The Continental Congress approved an organization of the Continental infantry in 1776 allowing for each to have a Drum Major and a Fife Major who commanded younger pairs of fifers and drummers assigned to individual companies. These companies had around 76 privates1; the size of these companies later decreased to about 53 privates, until Washington convinced Congress to increase that number to 64 by 17812.
Night guards, called "centries," would guard camp overnight while the soldiers slept. At dawn, these guards awakened the fifers and drummers, who then beat a reveille ceremony at various areas of the camp. This music was played in order to wake up the soldiers and signal the centries to "leave off challenging." George Washington stressed that the centry needed to "see clearly one thousand Yards around him" before loud reveille music was to be played, even if the soldiers were to have guns in hand before that."3
An example of a common reveille is the English duty tune, "Reveilly." This call was in use for almost 50 years, spanning well before and after the War.
Musical Example 1: English Reveilly4 (Click here for You Tube video clip)
There are two different Scotch reveille duty tunes to be found in historical sources. Both are short, but the first only appears in the Thompson books, the Longman & Lukey, and the Goulding.
Musical Example 2: Scotch Reveilly Version 15
The second Scotch reveille is more technically challenging and is found in all fife tutors listed in the Bibliography.
Musical Example 3: Scotch Reveilly Version 26
The following is a German reveille for two fifes and one drum from Pollitch's Thurfurstlick Bfalzbayerilche Regiments-Streich entitled, "Tag Reveille."
Musical Example 4: Tag Reveille7
From the 1688 'Rules for the Thurfurstlich Brandenburg troops,' we can see that the Brandenburg Prussian Army had been using reveilles to relieve the night centries much earlier, and Prussian regulations for the infantry from 1714 also dictated that, as soon as it was day, the reveille was to be beaten.8
Musical Example 5: Revelle9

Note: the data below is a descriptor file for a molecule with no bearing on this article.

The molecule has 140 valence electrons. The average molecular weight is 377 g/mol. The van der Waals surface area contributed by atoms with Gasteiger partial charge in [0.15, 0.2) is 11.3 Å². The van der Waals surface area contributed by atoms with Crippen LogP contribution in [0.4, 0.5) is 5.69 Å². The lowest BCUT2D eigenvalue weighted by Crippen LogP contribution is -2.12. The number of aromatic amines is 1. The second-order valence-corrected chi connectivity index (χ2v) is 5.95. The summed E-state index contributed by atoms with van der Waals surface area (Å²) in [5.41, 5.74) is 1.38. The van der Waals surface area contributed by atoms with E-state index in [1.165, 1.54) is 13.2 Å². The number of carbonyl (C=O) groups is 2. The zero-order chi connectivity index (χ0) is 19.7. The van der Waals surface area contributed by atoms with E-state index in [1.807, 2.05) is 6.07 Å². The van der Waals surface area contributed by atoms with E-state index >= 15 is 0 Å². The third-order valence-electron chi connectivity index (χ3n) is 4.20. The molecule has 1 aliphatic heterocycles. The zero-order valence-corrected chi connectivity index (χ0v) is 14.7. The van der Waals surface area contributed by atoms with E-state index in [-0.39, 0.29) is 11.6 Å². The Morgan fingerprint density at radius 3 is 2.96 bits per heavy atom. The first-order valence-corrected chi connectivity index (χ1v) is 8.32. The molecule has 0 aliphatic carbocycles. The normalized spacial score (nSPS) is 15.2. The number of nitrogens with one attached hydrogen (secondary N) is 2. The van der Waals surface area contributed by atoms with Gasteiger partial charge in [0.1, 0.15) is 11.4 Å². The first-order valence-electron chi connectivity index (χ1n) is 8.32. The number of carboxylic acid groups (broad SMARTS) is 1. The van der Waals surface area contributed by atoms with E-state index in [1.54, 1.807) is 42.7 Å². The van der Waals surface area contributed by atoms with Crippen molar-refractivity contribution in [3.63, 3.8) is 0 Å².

The next reveille is a marching tune written after the Battle of Prestonpans in Scotland recounting a Jacobite victory in the Uprising of 1745, led by Bonny Prince Charles.10 The story goes that a farmer, Adam Skirving (1719 – 1803), wrote a song to recount the events of this battle, however dubious the accuracy of the lyrics might be. The full title of the song is, "Hey! Johnny Cope Are You Wauken Yet?" and it tells of how Prince Charles's Scottish army successfully executed a surprise 4:00 am attack on John Cope's English army. It is a very popular tune among fifers and drummers even today.
Musical Example 6: Johnny Cope11
The sources cited in this article contain music from England, Scotland, and Germany and these musical excerpts are just a small sampling of the music used to relieve the night watchmen of their duties and to wake the soldiers at the beginning of their day. This was the first job of the day in a long line of tasks to be executed daily by the fifer and drummer. With instruments that could be heard from a mile away on a clear day, it's easy to imagine the duty pair acting as the soldier's morning alarm clock.
Historical Music Sources
1. Wright, Jr., Robert K., The Continental Army (1983): 47. http://www.history.army.mil/books/RevWar/ContArmy/CA-03.htm
2. Ibid., p. 127. http://www.history.army.mil/books/RevWar/ContArmy/CA-07.htm
3. Camus, Military Music of the American Revolution (1976): 90.
4. Willig, Compleat Tutor for the Fife (1805):9. Identical appearances in: Longman & Broderip, Entire New and Compleat Instructions for the Fife (1779-98):7; Skillern, Complete Instructions for the Fife (c.1780):7; and H. Andrews, Complete Instructions for the Fife (c.1804):8.
5. Thompson & Son, The Compleat Tutor for the Fife (c.1759-60):15. Identical appearances in: C & S Thompson, The Compleat Tutor for the Fife (c.1770):15; Longman & Broderip, (c.1779-98):14; and G. Goulding, New and Complete Instructions for the Fife (c.178-99):10.
6. Willig, p. 11.
7. Pollitsch, Thurfurstlick Bfalzbayerilche Regiments-Streich (c.1781):18
8. Marten, P.C., Die Musik der Spielleute des Altpreussischen Heeres Erscheinungsbild und Wesen 1713-1807 (1976):243
9. Marten, p.251
10. http://en.wikipedia.org/wiki/Bonny_Prince_Charlie ; http://www.rampantscotland.com/famous/blfamcharlie.htm King James VII was dethroned because of his Catholic faith. Parliament hoped that his son could become the next Protestant king when he came of age, meanwhile having William of Orange and Princess Mary serve as regents. William insisted on being king instead. Bonnie Prince Charles (1720-1788) was King James VII's grandson and he was born and raised in Italy as a catholic, having been blessed by the pope himself. Bonny Prince Charles later went to Scotland to lead the Scottish Jacobite Uprising of 1745 in an effort to restore his catholic family, the Stuarts, to the British Thrones. After an early victory at Edinburgh, Charles marched on Prestonpans as he gained clan after clan along the way. Prestonpans was his last victory in what would ultimately prove an unsuccessful cause.
11. Aird, A Selection of Scotch, English, Irish and Foreign Airs II (1775-78) :19, No. 52